I’m mechanical myself, but I wouldn’t have any idea how to start building frames! Were you a tinkerer as a kid? Yeah, I was a tinkerer. As a kid who was obsessed with Legos and taking stuff apart. I would get something like a new toy and immediately take it apart to try to figure out how it worked and then put it back together. I think it comes from growing up on a farm, too. If you want to make something happen you literally had to make it or fix it. I think that having an agency with the materials and the kind of found environment I was in and what was available to me set the stage for being able to be comfortable with picking something up like a tube and cutting it in half and trying to make it stick to another one.
Were you just curious about frame building or were you just trying to solve a problem? I was driven by practicality. The first time I ever picked up the torch and put fire to steel to make something was when I put water-bottle bosses on the fork of a Surly Crosscheck that I was riding, just so that I could carry low rider mounts and bags on this ride I did that was a messenger competition from San Francisco to Portland. It was simply just to make it work to mount bags…nothing more. I think being a bike racer was also about the notion of how I can make it more efficient, how can I make it lighter and handle better, how can I make it more practical? It was also a mechanical desire to make things lighter, faster, more efficient, and innovative.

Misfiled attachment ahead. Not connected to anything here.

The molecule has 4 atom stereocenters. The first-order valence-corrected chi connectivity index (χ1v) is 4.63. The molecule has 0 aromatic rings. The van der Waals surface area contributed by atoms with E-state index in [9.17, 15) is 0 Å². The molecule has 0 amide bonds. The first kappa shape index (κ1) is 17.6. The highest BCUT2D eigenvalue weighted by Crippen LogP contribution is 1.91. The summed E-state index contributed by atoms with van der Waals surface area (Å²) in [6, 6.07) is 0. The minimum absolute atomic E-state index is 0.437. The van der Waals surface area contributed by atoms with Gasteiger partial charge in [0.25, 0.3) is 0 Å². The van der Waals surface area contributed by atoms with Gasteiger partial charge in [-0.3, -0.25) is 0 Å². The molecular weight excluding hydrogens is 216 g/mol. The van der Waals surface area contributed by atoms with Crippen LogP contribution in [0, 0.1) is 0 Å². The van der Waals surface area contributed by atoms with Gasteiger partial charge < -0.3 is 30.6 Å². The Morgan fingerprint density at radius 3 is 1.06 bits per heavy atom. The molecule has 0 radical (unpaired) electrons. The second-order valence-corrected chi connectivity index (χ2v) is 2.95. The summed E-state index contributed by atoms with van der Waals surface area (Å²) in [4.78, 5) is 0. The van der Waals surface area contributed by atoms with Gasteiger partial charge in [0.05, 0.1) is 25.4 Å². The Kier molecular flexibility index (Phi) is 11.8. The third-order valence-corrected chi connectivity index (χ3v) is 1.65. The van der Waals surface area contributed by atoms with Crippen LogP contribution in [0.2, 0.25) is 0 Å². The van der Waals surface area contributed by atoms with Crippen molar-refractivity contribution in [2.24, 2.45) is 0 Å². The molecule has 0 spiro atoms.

I think welding is an art and a science and a whole broad spectrum of things. Were you learning to build and weld from someone or were you just borrowing gear? How did that come about? I don’t know; maybe it’s like any teenage boy where I was dabbling in pyrotechnics, tapping into my pyro tendencies. As a bike messenger, I ended up meeting Sasha White, who built Vanillas (now Speedvagen) at the time (he no longer builds in the shop, but still owns the company.). He was getting out of being a messenger as I was coming into it. We became friends. I got this idea to build a frame, just to see what it was like. I pitched it to Sasha and said, “Hey, what’s your take on this?” Because at that point, he was the only person I knew who had built frames. He said, “Well, I don’t know, you could pay me some money and I’ll teach you how to use the equipment and we can build a frame together.”
That was the first real serious time I picked up the torch. It was the first time I’d realized that this is my path. I had no expectation that it would lead to what I do today! It was just “okay, let’s just try this and see how it goes.” The first bike I made with Sasha in 2005 is on the wall. It’s made with Columbus tubing, too. I built it up and raced it in the very first Trans Iowa in 2005 without any paint on it. It’s essentially a road frame with cantilever brakes, a lower bottom bracket, and slightly longer chainstays, but still aggressive. It’s like a ’cross bike, but with a lower bottom bracket, which makes the handling a little bit more predictable on road and gravel. In a sense, it’s the precursor to the Breadwinner B-Road model and a precursor to a lot of gravel bikes.